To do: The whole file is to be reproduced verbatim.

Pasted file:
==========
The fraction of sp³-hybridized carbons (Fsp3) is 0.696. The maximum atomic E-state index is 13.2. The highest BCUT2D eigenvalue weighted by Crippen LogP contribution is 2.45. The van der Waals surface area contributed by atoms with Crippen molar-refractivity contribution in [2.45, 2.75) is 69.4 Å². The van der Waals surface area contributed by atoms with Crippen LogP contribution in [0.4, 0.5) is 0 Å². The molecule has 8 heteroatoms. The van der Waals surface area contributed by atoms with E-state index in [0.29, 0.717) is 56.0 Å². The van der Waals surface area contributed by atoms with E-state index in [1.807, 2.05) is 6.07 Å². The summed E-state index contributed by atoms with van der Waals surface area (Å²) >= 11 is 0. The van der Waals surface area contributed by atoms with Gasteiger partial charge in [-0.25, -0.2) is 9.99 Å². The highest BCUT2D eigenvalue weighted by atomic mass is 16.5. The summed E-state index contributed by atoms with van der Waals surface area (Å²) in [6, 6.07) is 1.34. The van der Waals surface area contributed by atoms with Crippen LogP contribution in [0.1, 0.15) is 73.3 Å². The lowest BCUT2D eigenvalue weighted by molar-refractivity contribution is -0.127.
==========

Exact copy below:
The fraction of sp³-hybridized carbons (Fsp3) is 0.696. The maximum atomic E-state index is 13.2. The highest BCUT2D eigenvalue weighted by Crippen LogP contribution is 2.45. The van der Waals surface area contributed by atoms with Crippen molar-refractivity contribution in [2.45, 2.75) is 69.4 Å². The van der Waals surface area contributed by atoms with Crippen LogP contribution in [0.4, 0.5) is 0 Å². The molecule has 8 heteroatoms. The van der Waals surface area contributed by atoms with E-state index in [0.29, 0.717) is 56.0 Å². The van der Waals surface area contributed by atoms with E-state index in [1.807, 2.05) is 6.07 Å². The summed E-state index contributed by atoms with van der Waals surface area (Å²) >= 11 is 0. The van der Waals surface area contributed by atoms with Gasteiger partial charge in [-0.25, -0.2) is 9.99 Å². The highest BCUT2D eigenvalue weighted by atomic mass is 16.5. The summed E-state index contributed by atoms with van der Waals surface area (Å²) in [6, 6.07) is 1.34. The van der Waals surface area contributed by atoms with Crippen LogP contribution in [0.1, 0.15) is 73.3 Å². The lowest BCUT2D eigenvalue weighted by molar-refractivity contribution is -0.127.